NEW YORK – A $137.3 million verdict in a patent lawsuit against Roche was overturned on Friday and a new damages trial was ordered by the US Court of Appeals for the Federal Circuit.
The lawsuit, originally filed by Rockville, Maryland-based Meso Scale Diagnostics in 2017, claimed that Roche's Cobas instruments violated licensing rights by directly infringing on one patent held by Meso Scale while also inducing infringement of three other patent claims. A federal jury awarded Meso Scale $137.3 million in damages in 2019 after finding Roche had willfully infringed several claims on the patents, which dealt with electrochemiluminescence-based diagnostic detection technology. The award then increased to $170 million, after the judge added interest.
A split panel from the US Court of Appeals on Friday vacated the award, however, and ordered a new damages trial, saying that Roche directly infringed one patent, but that Roche did not induce any infringement. Meso Scale was unable to show that Roche intended for its customers to use the instruments in a way that violated Meso Scale's rights in the patented testing methods, Circuit Court Judge Sharon Prost said. However, the court also rejected Roche's argument that Meso Scale's license didn't include the right to sue.
Circuit Judge Pauline Newman dissented, saying she would have thrown out the entire verdict and that Roche "cannot infringe patents it owns."
US patent numbers 6,165,729; 5,935,779; and 6,808,939 were the subjects of the suit and are currently owned by Roche subsidiary BioVeris. The '729 patent covers electrochemiluminescent reaction utilizing amine-derived reductant, while the '779 patent is for methods for improved particle electrochemiluminescence assay, and the '939 patent is for ECL labels having improved nonspecific binding properties and methods of using and kits containing the same.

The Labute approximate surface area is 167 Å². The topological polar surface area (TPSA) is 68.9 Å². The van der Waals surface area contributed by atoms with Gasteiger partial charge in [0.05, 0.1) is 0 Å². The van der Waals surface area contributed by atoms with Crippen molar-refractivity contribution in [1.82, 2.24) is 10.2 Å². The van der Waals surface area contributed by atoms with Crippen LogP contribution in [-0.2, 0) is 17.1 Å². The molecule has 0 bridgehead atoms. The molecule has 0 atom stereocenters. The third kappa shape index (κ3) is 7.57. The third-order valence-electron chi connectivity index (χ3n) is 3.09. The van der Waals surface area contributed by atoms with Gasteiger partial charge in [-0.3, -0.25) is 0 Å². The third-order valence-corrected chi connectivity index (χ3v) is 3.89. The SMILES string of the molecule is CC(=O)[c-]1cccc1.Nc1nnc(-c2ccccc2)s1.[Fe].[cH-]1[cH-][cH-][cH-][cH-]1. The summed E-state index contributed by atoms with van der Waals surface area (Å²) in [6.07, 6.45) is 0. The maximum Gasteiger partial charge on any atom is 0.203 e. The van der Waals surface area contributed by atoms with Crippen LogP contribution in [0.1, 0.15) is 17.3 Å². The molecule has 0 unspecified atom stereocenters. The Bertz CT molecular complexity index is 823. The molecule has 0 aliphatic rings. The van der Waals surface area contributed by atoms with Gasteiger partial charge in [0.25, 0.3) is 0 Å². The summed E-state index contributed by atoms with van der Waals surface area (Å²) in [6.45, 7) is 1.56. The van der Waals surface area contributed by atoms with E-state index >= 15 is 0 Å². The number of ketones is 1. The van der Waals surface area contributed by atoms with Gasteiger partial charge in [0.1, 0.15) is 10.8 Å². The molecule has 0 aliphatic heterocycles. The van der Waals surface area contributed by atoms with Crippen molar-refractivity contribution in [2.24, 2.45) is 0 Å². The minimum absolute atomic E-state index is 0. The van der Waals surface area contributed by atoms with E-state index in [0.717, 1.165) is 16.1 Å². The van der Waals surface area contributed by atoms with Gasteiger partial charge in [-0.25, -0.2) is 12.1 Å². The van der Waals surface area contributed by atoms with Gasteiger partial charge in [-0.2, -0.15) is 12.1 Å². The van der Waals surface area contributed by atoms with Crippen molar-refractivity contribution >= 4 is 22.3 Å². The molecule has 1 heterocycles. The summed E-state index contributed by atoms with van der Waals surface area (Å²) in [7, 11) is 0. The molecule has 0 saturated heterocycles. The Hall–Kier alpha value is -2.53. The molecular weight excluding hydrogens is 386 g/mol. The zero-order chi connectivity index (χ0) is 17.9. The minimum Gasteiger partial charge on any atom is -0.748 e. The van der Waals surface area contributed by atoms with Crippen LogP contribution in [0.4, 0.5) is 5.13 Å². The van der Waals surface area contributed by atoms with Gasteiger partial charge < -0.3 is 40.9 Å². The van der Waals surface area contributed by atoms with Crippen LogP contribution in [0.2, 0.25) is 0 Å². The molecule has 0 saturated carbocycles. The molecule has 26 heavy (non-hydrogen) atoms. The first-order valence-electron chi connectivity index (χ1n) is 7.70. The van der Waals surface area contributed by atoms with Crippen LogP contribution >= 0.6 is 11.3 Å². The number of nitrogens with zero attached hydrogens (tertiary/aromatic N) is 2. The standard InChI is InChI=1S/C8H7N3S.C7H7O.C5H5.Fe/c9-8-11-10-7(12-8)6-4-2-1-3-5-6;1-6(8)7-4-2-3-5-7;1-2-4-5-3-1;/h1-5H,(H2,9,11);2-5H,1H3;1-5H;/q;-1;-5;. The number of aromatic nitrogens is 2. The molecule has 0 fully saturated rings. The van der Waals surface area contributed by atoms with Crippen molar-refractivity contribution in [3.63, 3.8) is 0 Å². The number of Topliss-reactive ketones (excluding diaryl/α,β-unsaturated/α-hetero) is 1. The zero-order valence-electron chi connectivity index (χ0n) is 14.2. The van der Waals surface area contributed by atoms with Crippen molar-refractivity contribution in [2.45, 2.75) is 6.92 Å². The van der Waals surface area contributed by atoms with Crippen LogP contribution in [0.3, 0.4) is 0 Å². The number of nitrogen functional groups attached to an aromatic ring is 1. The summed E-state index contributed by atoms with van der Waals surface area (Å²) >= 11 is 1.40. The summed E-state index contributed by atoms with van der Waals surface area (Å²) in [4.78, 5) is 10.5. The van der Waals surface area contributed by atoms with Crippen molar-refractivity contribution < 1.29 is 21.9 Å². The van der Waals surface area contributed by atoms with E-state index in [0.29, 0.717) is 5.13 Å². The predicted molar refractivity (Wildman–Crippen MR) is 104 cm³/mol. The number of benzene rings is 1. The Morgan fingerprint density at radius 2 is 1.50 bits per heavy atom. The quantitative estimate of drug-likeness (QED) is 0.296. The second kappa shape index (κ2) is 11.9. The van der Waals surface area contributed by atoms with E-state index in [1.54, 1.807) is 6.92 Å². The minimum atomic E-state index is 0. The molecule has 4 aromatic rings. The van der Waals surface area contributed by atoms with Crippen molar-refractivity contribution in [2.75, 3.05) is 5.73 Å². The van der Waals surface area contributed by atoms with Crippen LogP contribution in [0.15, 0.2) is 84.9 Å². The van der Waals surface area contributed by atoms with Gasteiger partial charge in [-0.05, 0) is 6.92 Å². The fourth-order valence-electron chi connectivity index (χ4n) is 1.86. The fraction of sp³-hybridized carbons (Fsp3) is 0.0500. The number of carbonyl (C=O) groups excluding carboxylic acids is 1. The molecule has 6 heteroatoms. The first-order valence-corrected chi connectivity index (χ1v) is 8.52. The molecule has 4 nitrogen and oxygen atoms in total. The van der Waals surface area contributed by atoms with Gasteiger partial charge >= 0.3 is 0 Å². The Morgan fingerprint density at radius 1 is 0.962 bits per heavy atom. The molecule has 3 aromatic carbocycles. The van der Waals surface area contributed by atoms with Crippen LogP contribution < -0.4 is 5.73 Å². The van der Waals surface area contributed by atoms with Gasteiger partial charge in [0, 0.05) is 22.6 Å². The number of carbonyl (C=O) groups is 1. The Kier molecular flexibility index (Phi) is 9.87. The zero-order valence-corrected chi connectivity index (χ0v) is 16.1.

Meso Scale originally licensed the ECL technology from IGEN in 1995 for products and processes under a research program, according to court documents. IGEN then transferred its patents to BioVeris in 2003, and in 2007 Roche acquired BioVeris and its patent estate.
In 2010, Meso Scale attempted to enforce its exclusive license rights, but a bench trial found that Meso Scale couldn't enforce the limitations in the license between Roche and BioVeris.
Roche sued Meso Scale in 2017 and asked the court to declare that its Cobas instruments didn't violate Meso Scale's rights. Meso Scale then countersued Roche for patent infringement of nine patents.
On deadline, neither company responded to requests for comment.